When you are writing a humanities thesis you are consumed with reading; wrapped in it and floating across it.
Every new idea throws you off in a thousand directions and every key point must be backed with scholarship, proven or argued. My thesis has a literature review within a review of literature about other literature – the layers of texts about texts boggle my mind and clutter up my bibliography. I know I am not alone in finding it throws reading for pleasure off kilter but what about other academic reading.
How do you keep up with ideas in your field not specifically connected to your research without wasting time you should be writing? How do you get over the itch to try and find a way of connecting an interesting article to your thesis or the guilt of reading something just because the idea fascinates you?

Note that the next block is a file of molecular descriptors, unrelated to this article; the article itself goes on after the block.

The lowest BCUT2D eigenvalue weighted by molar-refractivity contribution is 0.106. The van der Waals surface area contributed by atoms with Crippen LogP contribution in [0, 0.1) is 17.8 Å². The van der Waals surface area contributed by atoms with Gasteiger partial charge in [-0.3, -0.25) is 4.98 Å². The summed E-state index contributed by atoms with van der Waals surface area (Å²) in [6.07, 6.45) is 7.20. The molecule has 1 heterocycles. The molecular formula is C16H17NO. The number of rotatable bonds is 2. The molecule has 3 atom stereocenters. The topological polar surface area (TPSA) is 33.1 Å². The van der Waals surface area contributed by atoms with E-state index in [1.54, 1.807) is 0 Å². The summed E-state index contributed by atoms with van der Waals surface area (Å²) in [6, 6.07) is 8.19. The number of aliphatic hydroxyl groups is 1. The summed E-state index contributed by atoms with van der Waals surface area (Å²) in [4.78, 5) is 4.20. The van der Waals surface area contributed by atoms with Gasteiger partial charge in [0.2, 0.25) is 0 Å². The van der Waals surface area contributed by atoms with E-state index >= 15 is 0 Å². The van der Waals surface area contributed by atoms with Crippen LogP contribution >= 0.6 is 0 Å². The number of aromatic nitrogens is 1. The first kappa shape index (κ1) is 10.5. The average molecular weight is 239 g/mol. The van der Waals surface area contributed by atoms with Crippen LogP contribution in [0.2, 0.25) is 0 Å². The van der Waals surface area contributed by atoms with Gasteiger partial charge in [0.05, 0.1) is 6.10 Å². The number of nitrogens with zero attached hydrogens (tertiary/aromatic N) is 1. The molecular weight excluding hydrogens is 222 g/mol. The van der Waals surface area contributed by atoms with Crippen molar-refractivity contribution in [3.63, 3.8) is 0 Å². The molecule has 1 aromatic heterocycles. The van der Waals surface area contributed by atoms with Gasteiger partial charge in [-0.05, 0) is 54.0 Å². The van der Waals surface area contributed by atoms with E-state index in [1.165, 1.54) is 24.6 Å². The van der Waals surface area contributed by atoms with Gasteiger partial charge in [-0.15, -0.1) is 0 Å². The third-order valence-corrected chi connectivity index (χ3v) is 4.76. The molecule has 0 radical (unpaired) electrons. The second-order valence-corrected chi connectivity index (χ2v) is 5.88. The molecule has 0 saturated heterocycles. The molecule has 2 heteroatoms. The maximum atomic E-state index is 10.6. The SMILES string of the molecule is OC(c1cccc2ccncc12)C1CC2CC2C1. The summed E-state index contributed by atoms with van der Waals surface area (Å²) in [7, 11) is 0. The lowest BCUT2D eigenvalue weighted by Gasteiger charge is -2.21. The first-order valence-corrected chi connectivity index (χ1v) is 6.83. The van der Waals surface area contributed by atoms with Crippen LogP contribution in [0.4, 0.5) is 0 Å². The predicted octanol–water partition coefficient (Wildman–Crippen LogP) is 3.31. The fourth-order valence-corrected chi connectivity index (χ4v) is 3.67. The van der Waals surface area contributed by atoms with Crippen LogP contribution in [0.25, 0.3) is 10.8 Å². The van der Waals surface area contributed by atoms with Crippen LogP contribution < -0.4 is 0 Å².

Am I the only person who has this problem?
What I’m reading now:
- The Phd Thesis of my soon-to-be-retired former supervisor: Identities and identity-formation in Cornwall [in the eighteenth century (I think)] – on my Kindle courtesy of the British Library’s ETHOS scheme
- A Phd thesis on the use of classics in British hegemonic education – also on the Kindle as above
- An Article about Classical education of Irish peasants [in the eighteenth century] – via Project Muse
- A book called Archaeology of Identities – from the uni library
- Rev. Whitaker’s Supplement to the 2nd ed. of Polwhele’s History of Cornwall – photocopies from library in Truro Museum
- Today’s Guardian Newspaper
- Not a single fiction work at all. (unless you count newspapers ) aaargh